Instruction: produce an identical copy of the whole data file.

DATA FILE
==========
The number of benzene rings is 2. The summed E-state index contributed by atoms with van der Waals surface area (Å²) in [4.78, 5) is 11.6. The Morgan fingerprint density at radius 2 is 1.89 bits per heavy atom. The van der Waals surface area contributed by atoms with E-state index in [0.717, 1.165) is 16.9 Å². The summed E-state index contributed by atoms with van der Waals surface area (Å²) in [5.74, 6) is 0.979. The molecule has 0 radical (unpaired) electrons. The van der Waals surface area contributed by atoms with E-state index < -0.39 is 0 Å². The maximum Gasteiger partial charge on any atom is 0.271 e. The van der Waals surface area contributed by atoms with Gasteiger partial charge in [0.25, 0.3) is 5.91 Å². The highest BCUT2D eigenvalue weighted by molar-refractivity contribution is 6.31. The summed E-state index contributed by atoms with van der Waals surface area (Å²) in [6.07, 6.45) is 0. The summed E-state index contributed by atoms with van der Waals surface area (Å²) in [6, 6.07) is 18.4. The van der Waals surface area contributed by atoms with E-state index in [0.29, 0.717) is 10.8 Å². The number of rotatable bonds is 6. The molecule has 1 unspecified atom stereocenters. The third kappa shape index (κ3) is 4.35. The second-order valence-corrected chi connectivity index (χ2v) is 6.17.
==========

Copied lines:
The number of benzene rings is 2. The summed E-state index contributed by atoms with van der Waals surface area (Å²) in [4.78, 5) is 11.6. The Morgan fingerprint density at radius 2 is 1.89 bits per heavy atom. The van der Waals surface area contributed by atoms with E-state index in [0.717, 1.165) is 16.9 Å². The summed E-state index contributed by atoms with van der Waals surface area (Å²) in [5.74, 6) is 0.979. The molecule has 0 radical (unpaired) electrons. The van der Waals surface area contributed by atoms with E-state index < -0.39 is 0 Å². The maximum Gasteiger partial charge on any atom is 0.271 e. The van der Waals surface area contributed by atoms with Gasteiger partial charge in [0.25, 0.3) is 5.91 Å². The highest BCUT2D eigenvalue weighted by molar-refractivity contribution is 6.31. The summed E-state index contributed by atoms with van der Waals surface area (Å²) in [6.07, 6.45) is 0. The summed E-state index contributed by atoms with van der Waals surface area (Å²) in [6, 6.07) is 18.4. The van der Waals surface area contributed by atoms with E-state index in [0.29, 0.717) is 10.8 Å². The number of rotatable bonds is 6. The molecule has 1 unspecified atom stereocenters. The third kappa shape index (κ3) is 4.35. The second-order valence-corrected chi connectivity index (χ2v) is 6.17.